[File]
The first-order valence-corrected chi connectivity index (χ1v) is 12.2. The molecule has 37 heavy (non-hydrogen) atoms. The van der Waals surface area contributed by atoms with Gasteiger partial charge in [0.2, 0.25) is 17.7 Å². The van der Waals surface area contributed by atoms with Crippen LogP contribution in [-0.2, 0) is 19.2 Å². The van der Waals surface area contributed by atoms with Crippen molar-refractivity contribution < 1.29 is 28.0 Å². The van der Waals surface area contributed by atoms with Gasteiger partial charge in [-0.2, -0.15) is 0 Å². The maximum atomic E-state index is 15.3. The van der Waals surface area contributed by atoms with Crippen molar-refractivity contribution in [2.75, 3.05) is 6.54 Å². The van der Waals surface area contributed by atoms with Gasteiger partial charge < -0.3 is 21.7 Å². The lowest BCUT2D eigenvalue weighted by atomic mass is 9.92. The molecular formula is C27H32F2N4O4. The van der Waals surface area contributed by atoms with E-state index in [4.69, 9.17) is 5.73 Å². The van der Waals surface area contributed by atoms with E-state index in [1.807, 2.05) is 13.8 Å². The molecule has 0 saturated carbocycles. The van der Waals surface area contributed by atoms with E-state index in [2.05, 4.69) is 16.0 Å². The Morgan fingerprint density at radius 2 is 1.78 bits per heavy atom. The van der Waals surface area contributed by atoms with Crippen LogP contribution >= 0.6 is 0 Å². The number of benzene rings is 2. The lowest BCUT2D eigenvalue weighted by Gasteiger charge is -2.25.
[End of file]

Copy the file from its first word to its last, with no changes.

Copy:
The first-order valence-corrected chi connectivity index (χ1v) is 12.2. The molecule has 37 heavy (non-hydrogen) atoms. The van der Waals surface area contributed by atoms with Gasteiger partial charge in [0.2, 0.25) is 17.7 Å². The van der Waals surface area contributed by atoms with Crippen LogP contribution in [-0.2, 0) is 19.2 Å². The van der Waals surface area contributed by atoms with Crippen molar-refractivity contribution < 1.29 is 28.0 Å². The van der Waals surface area contributed by atoms with Gasteiger partial charge in [-0.2, -0.15) is 0 Å². The maximum atomic E-state index is 15.3. The van der Waals surface area contributed by atoms with Crippen molar-refractivity contribution in [2.75, 3.05) is 6.54 Å². The van der Waals surface area contributed by atoms with Gasteiger partial charge < -0.3 is 21.7 Å². The lowest BCUT2D eigenvalue weighted by atomic mass is 9.92. The molecular formula is C27H32F2N4O4. The van der Waals surface area contributed by atoms with E-state index in [4.69, 9.17) is 5.73 Å². The van der Waals surface area contributed by atoms with E-state index in [1.807, 2.05) is 13.8 Å². The molecule has 0 saturated carbocycles. The van der Waals surface area contributed by atoms with E-state index in [2.05, 4.69) is 16.0 Å². The Morgan fingerprint density at radius 2 is 1.78 bits per heavy atom. The van der Waals surface area contributed by atoms with Crippen LogP contribution >= 0.6 is 0 Å². The number of benzene rings is 2. The lowest BCUT2D eigenvalue weighted by Gasteiger charge is -2.25.